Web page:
All this raises an obvious question: After years of struggle, how good is the current economy getting?

Forecasters warn against extrapolating eye-popping numbers as the new normal, but there’s plenty to celebrate. The US economy appears to be nearing a point at which Americans might begin to view it positively. 

The good news: Growth appears solidly on track – not at a 5 percent pace in 2015 but possibly at a respectable 3 percent, many economists say. Consumer confidence has been trending upward, and Americans are feeling better about the job market. Wages showed some pickup in November, according to Tuesday’s other Commerce Department report. And falling oil prices have given drivers a gas-pump dividend.

Oil prices stabilized after a recent rout. Benchmark U.S. crude rose $1.86 to close at $57.12 a barrel. The price has fallen by about half from a peak of $107 a barrel in June due to abundant supplies and waning global demand for energy.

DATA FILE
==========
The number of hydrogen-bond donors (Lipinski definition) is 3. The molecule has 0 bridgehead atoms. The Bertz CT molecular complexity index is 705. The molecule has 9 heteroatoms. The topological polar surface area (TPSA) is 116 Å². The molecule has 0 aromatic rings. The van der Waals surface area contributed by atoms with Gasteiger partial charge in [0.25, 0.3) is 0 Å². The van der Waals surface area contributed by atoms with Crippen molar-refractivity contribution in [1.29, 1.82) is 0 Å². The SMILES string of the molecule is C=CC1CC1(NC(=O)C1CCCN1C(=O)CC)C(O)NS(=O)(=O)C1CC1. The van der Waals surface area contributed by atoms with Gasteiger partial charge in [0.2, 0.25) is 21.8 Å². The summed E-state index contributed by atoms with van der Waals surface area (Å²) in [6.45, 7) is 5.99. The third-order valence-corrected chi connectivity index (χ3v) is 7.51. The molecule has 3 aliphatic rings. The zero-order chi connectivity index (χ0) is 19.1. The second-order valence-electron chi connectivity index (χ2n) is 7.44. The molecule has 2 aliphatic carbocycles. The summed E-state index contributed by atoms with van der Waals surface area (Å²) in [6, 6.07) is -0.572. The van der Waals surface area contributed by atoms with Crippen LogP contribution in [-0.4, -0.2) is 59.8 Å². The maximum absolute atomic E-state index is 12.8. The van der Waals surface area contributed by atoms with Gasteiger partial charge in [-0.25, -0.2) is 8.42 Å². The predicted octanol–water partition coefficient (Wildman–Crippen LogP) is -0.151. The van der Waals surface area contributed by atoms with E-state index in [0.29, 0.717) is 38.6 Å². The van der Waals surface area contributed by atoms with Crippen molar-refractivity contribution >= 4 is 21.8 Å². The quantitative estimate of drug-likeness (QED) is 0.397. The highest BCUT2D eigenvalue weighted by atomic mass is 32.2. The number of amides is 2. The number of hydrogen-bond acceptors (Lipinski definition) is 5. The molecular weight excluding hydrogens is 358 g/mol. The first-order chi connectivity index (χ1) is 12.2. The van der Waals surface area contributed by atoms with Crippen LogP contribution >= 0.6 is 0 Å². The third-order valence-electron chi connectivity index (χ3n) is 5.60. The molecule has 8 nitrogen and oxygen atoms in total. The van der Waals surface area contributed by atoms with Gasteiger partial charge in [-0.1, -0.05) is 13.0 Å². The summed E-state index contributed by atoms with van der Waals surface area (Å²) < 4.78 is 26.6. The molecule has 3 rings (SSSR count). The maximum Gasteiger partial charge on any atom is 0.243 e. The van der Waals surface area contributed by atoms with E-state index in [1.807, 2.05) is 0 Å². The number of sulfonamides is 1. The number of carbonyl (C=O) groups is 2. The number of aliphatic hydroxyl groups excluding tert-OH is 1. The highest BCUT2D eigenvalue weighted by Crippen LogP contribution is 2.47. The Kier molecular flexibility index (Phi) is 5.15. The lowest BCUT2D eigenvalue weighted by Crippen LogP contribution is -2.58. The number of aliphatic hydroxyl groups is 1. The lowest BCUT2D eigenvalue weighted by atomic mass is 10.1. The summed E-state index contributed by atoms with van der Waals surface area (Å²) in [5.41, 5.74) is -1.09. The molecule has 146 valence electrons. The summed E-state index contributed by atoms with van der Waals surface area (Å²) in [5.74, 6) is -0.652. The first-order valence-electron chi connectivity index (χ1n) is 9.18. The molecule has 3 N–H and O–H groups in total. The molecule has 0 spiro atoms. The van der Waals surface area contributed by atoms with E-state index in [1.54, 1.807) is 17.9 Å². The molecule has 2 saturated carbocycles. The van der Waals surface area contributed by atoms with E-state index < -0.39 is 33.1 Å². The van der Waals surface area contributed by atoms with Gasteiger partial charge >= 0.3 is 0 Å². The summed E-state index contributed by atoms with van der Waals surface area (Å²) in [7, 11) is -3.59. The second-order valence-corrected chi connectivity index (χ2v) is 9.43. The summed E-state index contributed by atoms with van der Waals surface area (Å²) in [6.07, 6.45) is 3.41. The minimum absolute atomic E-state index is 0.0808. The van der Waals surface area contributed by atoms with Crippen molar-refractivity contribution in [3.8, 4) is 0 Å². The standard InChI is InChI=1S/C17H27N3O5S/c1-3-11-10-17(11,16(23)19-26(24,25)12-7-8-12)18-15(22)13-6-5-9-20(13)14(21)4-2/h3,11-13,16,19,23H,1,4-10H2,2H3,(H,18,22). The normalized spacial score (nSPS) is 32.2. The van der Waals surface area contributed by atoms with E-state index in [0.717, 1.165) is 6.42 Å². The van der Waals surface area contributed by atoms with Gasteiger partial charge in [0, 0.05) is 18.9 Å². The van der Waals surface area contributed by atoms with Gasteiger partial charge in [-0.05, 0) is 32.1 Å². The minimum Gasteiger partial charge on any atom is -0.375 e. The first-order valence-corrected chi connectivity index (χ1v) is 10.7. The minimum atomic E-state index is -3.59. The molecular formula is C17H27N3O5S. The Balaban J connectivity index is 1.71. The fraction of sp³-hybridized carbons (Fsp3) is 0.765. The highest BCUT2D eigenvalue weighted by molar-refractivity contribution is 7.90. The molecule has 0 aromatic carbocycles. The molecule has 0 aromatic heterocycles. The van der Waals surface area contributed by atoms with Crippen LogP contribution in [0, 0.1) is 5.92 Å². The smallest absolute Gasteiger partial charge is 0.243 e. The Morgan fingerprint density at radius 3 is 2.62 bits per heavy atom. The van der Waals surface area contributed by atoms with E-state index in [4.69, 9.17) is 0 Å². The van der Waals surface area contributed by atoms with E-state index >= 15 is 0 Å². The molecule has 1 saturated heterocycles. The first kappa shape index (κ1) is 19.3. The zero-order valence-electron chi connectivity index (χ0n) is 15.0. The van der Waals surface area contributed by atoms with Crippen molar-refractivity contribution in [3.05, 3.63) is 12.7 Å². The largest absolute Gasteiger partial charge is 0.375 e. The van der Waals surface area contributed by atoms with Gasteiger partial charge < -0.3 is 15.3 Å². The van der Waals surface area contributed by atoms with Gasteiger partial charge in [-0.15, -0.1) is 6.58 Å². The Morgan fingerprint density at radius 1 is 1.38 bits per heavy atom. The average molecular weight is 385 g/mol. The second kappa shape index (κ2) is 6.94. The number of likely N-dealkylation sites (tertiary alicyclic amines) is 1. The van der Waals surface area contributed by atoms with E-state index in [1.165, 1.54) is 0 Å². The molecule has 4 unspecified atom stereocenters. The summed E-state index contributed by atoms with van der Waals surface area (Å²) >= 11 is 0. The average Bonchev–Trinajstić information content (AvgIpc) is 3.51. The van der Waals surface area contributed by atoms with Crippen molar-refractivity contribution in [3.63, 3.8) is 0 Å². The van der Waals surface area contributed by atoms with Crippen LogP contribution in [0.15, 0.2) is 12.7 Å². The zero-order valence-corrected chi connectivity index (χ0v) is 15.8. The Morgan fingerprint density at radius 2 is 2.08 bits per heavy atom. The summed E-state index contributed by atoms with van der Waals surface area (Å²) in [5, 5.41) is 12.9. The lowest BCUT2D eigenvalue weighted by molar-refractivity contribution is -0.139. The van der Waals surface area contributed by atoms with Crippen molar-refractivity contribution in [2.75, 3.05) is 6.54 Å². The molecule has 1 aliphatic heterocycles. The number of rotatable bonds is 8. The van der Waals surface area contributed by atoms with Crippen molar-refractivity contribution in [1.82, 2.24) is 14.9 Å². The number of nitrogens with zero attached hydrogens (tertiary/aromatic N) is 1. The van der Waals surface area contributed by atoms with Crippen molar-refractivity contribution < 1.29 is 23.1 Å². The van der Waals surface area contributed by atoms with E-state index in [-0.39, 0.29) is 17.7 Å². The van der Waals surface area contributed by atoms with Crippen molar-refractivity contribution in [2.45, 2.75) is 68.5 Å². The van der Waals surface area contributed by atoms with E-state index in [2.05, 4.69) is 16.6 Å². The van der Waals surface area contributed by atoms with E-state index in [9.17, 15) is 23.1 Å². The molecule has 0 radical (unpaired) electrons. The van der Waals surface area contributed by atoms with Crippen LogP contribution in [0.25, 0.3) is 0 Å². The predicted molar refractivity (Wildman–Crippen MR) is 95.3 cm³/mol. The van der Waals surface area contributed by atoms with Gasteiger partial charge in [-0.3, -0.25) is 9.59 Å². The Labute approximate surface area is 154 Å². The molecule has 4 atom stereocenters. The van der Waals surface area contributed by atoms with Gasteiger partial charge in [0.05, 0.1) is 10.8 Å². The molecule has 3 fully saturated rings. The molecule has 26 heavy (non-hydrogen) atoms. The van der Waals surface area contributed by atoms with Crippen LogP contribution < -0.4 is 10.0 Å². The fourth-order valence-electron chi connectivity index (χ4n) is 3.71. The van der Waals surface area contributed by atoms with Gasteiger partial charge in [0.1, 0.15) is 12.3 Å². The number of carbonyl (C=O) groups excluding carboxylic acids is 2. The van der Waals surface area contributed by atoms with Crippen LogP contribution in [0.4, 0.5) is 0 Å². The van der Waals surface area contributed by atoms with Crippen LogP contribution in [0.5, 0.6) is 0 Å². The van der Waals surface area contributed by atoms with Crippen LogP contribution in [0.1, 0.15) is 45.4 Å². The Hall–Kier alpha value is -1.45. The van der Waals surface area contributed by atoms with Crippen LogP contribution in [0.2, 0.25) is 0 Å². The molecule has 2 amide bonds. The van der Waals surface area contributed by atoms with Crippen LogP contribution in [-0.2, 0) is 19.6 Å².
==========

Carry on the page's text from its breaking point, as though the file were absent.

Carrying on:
Brent crude, a benchmark for international oils used by many U.S. refineries, rose $1.58 to close at $61.69 in London.

In other futures trading, wholesale gasoline rose 3.5 cents to close at $1.570 a gallon, while heating oil added 4 cents to close at $1.991 a gallon. Natural gas rose 2.7 cents to close at $3.171 per 1,000 cubic feet.

Precious and industrial metals futures closed mixed.

Gold slipped $1.80 to $1,178 an ounce. Silver edged up eight cents to $15.77 an ounce and copper slipped less than a penny to $2.87 a pound.